Individual donors in the United States collectively give far more money to charities than foundations and corporations combined.
There are countless charities to choose from, and many do good work.
But a precious few can say they dramatically improve or save people's lives in a cost-effective way, and then back up their claims with hard data.
How do donors find these diamonds in the rough? If you were donating today, how would you know which charities achieve the greatest impact for your dollar?
Until very recently, you wouldn't know. No organization existed to help provide this information to a typical donor.
Then came GiveWell. Elie Hassenfeld, one of the group's co-founders, says their goal is simple: "We want to answer the question, 'Where should I give to accomplish the most good?'" And, critically, they want their answer backed up by rigorous testing and substantial data.
The team of analysts at GiveWell work on two main tracks. On the one hand, they research an array of programs that could potentially help people facing extreme poverty or devastating illness. They try to determine which of the approaches -- for instance, providing bed nets to halt the spread of malaria, or offering microloans to low-income individuals -- are most effective and cost-efficient. (Bed nets are a stellar investment and microloans are not, according to GiveWell's research.)
This analysis immediately eliminates a great swath of charities from consideration. "So, one organization gives out malaria nets, and Heifer International gives out goats," Hassenfeld said. "The evidence for malaria nets is far stronger than the evidence for giving out cows or goats, and that gives the anti-malaria organization an advantage that Heifer International simply cannot overcome."
GiveWell then evaluates the remaining charities that use the most effective approaches. Charities often must submit their work to randomized controlled trials to demonstrate that their programs are well-implemented. GiveWell staff also review charities' internal documentation, "including monitoring and evaluation reports, budgets, and plans for using additional funding."
GiveWell's efforts to promote transparency and data in the charity world have been lauded by academics and journalists, including ethicist Peter Singer and New York Times columnist Nick Kristof. Facebook co-founder Dustin Moskovitz has used the group's guidance to give away millions of dollars of his own money.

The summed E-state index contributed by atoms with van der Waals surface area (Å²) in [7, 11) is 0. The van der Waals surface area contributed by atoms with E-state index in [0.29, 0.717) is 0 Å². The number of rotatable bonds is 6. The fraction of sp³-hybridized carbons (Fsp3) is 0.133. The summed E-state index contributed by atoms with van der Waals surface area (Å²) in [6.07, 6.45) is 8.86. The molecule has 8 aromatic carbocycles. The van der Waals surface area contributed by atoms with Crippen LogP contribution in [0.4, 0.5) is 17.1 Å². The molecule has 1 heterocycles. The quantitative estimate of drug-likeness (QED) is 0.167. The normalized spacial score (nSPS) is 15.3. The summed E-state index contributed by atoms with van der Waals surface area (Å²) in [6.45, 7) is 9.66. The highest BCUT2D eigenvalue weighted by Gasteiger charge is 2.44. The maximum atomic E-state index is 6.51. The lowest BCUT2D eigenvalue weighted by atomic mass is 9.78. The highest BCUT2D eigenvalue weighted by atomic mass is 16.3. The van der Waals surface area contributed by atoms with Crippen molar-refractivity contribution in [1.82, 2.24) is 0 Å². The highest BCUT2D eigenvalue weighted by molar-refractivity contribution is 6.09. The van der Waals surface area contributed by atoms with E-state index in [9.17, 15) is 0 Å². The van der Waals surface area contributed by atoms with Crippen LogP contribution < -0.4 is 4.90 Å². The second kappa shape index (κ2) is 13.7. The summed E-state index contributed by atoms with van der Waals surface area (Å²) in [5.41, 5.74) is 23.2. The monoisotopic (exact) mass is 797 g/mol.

A surprisingly high number of the best-known charities -- groups like UNICEF, Save the Children, Mercy Corps, and Catholic Relief Services -- remain "complex and opaque," argues GiveWell. "They tend to publish a great deal of web content aimed at fundraising, but very little of interest for impact-oriented donors."
But as GiveWell's influence grows, more nonprofits are motivated to embrace transparency. "When we were first calling charities to get them to talk to us, the incentive was a $25,000 grant. A lot of charities said, 'This is not worth our time,'" Hassenfeld recounted. "Now I think many are excited to participate if they have a realistic chance of receiving some funding."
Below you'll find GiveWell's top charities, selected in December 2014. (If you're not sure how much to give, try consulting this calculator created by ethicist Peter Singer.) You can conveniently give to all four charities in one payment using this link.
Against Malaria Foundation [DONATE]
Preventing deaths from malaria in sub-Saharan Africa
GiveWell's summary: "Malaria is a major problem in sub-Saharan Africa. Over 1 million people -- mostly children -- die each year. Insecticide-treated bed nets prevent deaths and many other non-fatal cases of malaria and are relatively inexpensive -- about $5 per net. (For more details, see our full report on bed nets.) We believe that AMF effectively expands access to bed nets. More."
A child holds a bed net package from AMF in Orrisa, India.
Distributing cash to very poor individuals in Kenya and Uganda
GiveWell's summary: "Directly transferring money to poor individuals allows them to purchase that which they believe will help them most. Strong evidence indicates that cash transfers lead recipients to spend more on their basic needs (such as food) and may allow recipients to make investments with high returns, with no evidence of large increases in spending on items like alcohol or tobacco. (For more, see our full report on cash transfers.) We believe that GiveDirectly effectively distributes cash to extremely low-income individuals. More."
A 2014 TED Talk about cash transfers by veteran aid worker Joy Sun.
Schistosomiasis Control Initiative [DONATE]
Treating people for parasite infections in sub-Saharan Africa
GiveWell's summary: "SCI supports programs that treat people for parasitic worm infections that cause short-term symptoms such as anemia, and may cause longer-term developmental problems. These worms are extremely inexpensive to treat. (For more, see our full report on deworming.) We believe that SCI cost-effectively expands access to deworming treatment. More."
Deworm the World Initiative (led by Evidence Action) [DONATE]
Treating children for parasite infections in developing countries
GiveWell's summary: "The Deworm the World Initiative (DtWI), led by Evidence Action, supports programs that treat children for parasitic worm infections that cause short-term symptoms such as anemia, and may cause longer-term developmental problems. These worms are extremely inexpensive to treat. (For more, see our full report on deworming.) DtWI focuses on advocacy and technical assistance to governments providing deworming, and we believe that it cost-effectively increases the number of children receiving deworming treatment. More."
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